Local folks use plenty of snappy catchphrases to promote their various events — “You never know until you go” (Northeast Kingdom Music Festival); “Dude, I’m soooo wasted!” (Vermont Brewers Festival); etc. But the one for the Langdon Street Café’s annual Geek Week is probably my favorite: “The geek shall inherit the earth.”
What can I say? I’m a sucker for biblical puns.
By the time this paper hits newsstands, we will be smack in the middle of Geek Week 5.0, which began Tuesday, April 26, and runs through this Sunday, May 1. And, as per usual, it’s chock-full of nifty electronic music, mind-blowing feats of science, 12-sided dice, hobbits, mages, dudes in cloaks, video games and virgins. (I’m just guessing about that last one.)
Wednesday, April 27, is Game Con. The evening’s events include a Dungeons & Dragons character-building seminar with game master and LSC honcho Ben T. Matchstick, a role-playing game called Fiasco, led by Green Mountain Gamers’ Tyler Dion, as well as the chance to test your skills at all manner of conventional-ish board games, including Dominion, Scrabble and Bananagrams. (Word to the wise, you’d better pray I don’t show up for Bananagrams. I’m that good.)
On Thursday, following a “Geek Life” drawing class featuring real live sci-fi and superhero models — yes, really — Anaïs Mitchell’s all-star outfit Sputnik! take to the stage to blind you with science or killer ’80s dance tunes. Get there early, because they’re only allowing 99 people through the door. And if there’s one thing geeks are good at, it’s keeping track of numbers.
Friday features a Science Happy Hour with Miss Wizard, presumably the widow of the late, great Mr. Wizard. She’ll be followed by “classical über nerds” the Chiara String Ensemble and Brooklyn’s Genes and Machines. Closing out the night are electro-acoustic turbo geeks Durians, who play two of the geekiest instruments known to man: the Samchillian Tip Tip Tip Cheepeeeee, and the Lunchbox, the latter of which is like a theremin on steroids.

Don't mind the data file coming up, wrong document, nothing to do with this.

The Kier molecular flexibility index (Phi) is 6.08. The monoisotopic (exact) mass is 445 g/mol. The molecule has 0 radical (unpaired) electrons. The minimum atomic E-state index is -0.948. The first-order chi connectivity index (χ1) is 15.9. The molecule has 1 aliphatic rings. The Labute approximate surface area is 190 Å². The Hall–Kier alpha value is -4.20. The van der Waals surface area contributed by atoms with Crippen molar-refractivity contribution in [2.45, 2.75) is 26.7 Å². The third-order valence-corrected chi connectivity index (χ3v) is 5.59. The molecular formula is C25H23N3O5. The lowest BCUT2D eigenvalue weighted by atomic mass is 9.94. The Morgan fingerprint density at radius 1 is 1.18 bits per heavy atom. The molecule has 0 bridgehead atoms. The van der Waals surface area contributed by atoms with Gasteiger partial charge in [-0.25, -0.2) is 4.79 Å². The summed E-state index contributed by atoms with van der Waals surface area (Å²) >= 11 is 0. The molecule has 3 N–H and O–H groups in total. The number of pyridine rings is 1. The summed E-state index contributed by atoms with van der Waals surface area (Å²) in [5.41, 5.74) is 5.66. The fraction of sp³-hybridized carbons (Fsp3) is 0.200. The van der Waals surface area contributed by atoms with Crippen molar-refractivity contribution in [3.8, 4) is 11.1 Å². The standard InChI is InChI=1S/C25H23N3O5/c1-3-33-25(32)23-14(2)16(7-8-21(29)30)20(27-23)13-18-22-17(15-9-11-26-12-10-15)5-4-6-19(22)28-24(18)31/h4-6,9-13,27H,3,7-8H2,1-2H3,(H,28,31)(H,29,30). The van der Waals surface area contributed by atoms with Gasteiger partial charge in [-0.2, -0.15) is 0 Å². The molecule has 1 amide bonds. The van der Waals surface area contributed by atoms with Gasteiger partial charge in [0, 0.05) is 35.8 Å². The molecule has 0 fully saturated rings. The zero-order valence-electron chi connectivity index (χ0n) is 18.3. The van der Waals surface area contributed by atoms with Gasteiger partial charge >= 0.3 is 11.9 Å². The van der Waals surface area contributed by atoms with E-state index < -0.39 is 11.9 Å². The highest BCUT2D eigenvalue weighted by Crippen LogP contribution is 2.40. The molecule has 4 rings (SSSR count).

Saturday is arguably the main event, with Vermont cartoonist laureate James Kochalka performing tunes from his most recent album, Digital Elf — he composed it entirely on an 8-bit Game Boy Advance. Also appearing: KaboomBoom!, a band composed of Kochalka’s 7-year-old son Eli Kochalka and Eli’s friend Declan.
(An aside: When most kids rebel against their parents, they turn to music, right? What do you suppose Eli Kochalka will turn to? Accounting? Insurance sales? The possibilities are terrifying.)
DJ Ellis and Montpelier-based electro-indie popsters Champagne Dynasty — a highlight from the recent comp, State & Main Records: Volume 1 — close out the night. Geek Week comes to its breathless conclusion, perhaps due to asthma, on Sunday afternoon with Parker Shper’s Jazz Tweakers.
For more info and schedule updates, check out Langdon Street Cafe's website.
This bit goes out to anyone who was around during Burlington’s mid-1990s alt-rock heyday, or, in other words, my fellow aging hipsters. Remember the long-running rumor that New Hampshire punk band the Queers were going to play a double bill with Queen City punks the Fags? To refresh your memory — and for readers under 30 — every few months, it seemed some version of that provocative pairing would resurface, usually involving a supposed gig at 242 Main or Club Toast. As a teenager, I recall it continually being among the most exciting — and ultimately disappointing — bits of gossip on the wind. And I fell for it every time.
Well, guess what? (No, the Fags and the Queers aren’t playing together. The Fags’ Eugene Hutz is a busy, globetrotting gypsy-punk rock star at the moment.) It was just announced that the Queers are coming back to VT, which is amazing on two fronts. One, they’re still going strong some 15 years later, which is an impressive shelf life for most punk bands. And two … well, I guess just one front, really. Still, I’ll be psyched to catch up with one of my all-time favorite punk bands when they swing by the Monkey House next month on Friday, May 21. And if anyone — coughjasoncooleycough — wants to drop a line to Hutz about the gig …